Tie-ins do not work if the audience notices them. I am not the only one who knows this. I promise the folks behind this ad know it, which is what makes a fumble like this so confusing. Television ads are not cheap. Producing them is not especially inexpensive either. To me, the biggest problem with this ad is the waste and disconnection from the current situation of potential consumers.
How far could those same marketing dollars have taken either company if spent on a new, vibrant, creative social media push?
Ads like this make me question how much marketers have really learned over the past decade. This spot smacks of the lazy, money-blowing old guard. Companies cannot afford to treat their marketing like this anymore.
The American auto industry collapse provides constant examples of what not to do while your business model evaporates around you, and one of those lessons is “Do Not Waste What Money You Have on Television Ads Just For The Sake of Having Them.”
Hollywood is definite offender. The American film industry can complain about how nobody goes out to see movies anymore, but Avengers and fine films like Midnight In Paris are proof that audiences will still spend money on GOOD movies. The extra cash to toss away on crappy films has gone away, which means that it is more important than ever to put a thoughtful marketing push behind any given film. This ad is proof that at least one person hanging around the upper strata of Hollywood still does not get it.
Posted by Jeff Osborn on June 20, 2012
Subway and and Quiznos must be trying to outdo each other in a self-imposed “disgusting looking sandwich” competition.
Until a few days ago, it was difficult to imagine a more revolting sandwich to look at than Subway’s new line of avocado disasters.
Quiznos obviously saw those sandwiches as more than a series of unappetizing poor-judgement calls. The big Q saw them as a challenge, one they could not let slide by without responding to.
One reason I did not include the T.V. ad I first saw is that it might make you vomit on your keyboard, ruining it forever. These images, I hope, will get across the horror that is Quiznos’ newest sub. Just know that the T.V. spots are only more effective in that after viewing, you will want to eat one of these sandwiches even less than you do right now.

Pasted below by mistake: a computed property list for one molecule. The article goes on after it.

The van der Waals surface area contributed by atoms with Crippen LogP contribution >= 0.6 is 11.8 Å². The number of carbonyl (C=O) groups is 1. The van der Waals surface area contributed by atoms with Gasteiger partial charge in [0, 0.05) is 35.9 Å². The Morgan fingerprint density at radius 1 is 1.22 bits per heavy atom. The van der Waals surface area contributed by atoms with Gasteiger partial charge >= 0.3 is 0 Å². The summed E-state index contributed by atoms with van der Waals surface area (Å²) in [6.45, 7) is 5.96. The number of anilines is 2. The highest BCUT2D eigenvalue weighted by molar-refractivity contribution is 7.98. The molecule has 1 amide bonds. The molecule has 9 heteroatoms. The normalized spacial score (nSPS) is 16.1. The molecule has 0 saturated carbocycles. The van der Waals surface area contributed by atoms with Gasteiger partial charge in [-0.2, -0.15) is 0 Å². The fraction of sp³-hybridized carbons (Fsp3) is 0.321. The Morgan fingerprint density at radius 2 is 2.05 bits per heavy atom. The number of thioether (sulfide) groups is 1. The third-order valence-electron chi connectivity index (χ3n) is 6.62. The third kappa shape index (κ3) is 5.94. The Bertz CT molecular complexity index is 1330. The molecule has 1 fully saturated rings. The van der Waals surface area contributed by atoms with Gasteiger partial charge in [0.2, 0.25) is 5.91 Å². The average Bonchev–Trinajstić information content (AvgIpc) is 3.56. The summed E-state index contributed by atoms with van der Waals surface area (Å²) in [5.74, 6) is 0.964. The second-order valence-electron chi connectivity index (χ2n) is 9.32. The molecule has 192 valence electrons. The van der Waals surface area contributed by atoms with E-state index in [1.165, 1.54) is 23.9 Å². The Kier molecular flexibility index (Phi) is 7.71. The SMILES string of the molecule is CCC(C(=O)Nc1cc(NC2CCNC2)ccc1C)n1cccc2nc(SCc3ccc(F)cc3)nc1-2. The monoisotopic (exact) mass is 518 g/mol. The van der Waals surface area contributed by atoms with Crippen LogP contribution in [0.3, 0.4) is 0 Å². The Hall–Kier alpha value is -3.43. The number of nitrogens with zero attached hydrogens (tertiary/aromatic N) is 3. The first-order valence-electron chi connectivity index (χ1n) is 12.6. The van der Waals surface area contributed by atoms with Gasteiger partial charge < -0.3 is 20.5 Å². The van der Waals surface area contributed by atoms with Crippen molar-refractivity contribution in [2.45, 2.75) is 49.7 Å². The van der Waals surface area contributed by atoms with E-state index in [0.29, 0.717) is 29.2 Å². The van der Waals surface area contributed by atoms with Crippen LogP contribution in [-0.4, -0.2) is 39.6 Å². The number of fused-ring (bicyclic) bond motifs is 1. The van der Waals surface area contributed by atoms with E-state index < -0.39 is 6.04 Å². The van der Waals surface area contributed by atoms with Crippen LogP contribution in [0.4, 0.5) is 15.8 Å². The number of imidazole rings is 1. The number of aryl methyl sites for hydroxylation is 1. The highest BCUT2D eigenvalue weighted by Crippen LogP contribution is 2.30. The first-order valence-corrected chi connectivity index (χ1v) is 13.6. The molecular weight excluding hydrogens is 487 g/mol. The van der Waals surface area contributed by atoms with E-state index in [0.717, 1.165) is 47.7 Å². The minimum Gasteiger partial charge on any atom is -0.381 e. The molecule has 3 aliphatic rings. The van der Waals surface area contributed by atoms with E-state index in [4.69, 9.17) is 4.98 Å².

I am not just disappointed by two fast-food chains I used sink a lot of money into making menu and marketing decisions bad enough to be indicators of a total lack of understanding of what (eternally hungry) people would like to eat. I am disappointed even more by the fact that the companies that made Jared and fuzzballs with teeth household names are now producing marketing this out of touch.
Since Subway and Quiznos have apparently abandoned the age-old, battle-tested marketing stance of “trying making your product look good” for the less-traditional approach of “trying to make your product look as terrible and as undesirable as possible,” here are better T.V. spots from both:
Final Comment: I don’t always complain about the marketing direction taken with sub sandwiches, but when I do I harp on the same point tirelessly.
Posted by Jeff Osborn on June 18, 2012
Did this trailer make me want to see the movie?
I did end up seeing The Help, but not because of the trailer. I can imagine that this trailer was effective on some people, but I remember seeing it and declaring no interest in seeing the film. I finally saw The Help (on DVD) because so many people that I knew liked it so much.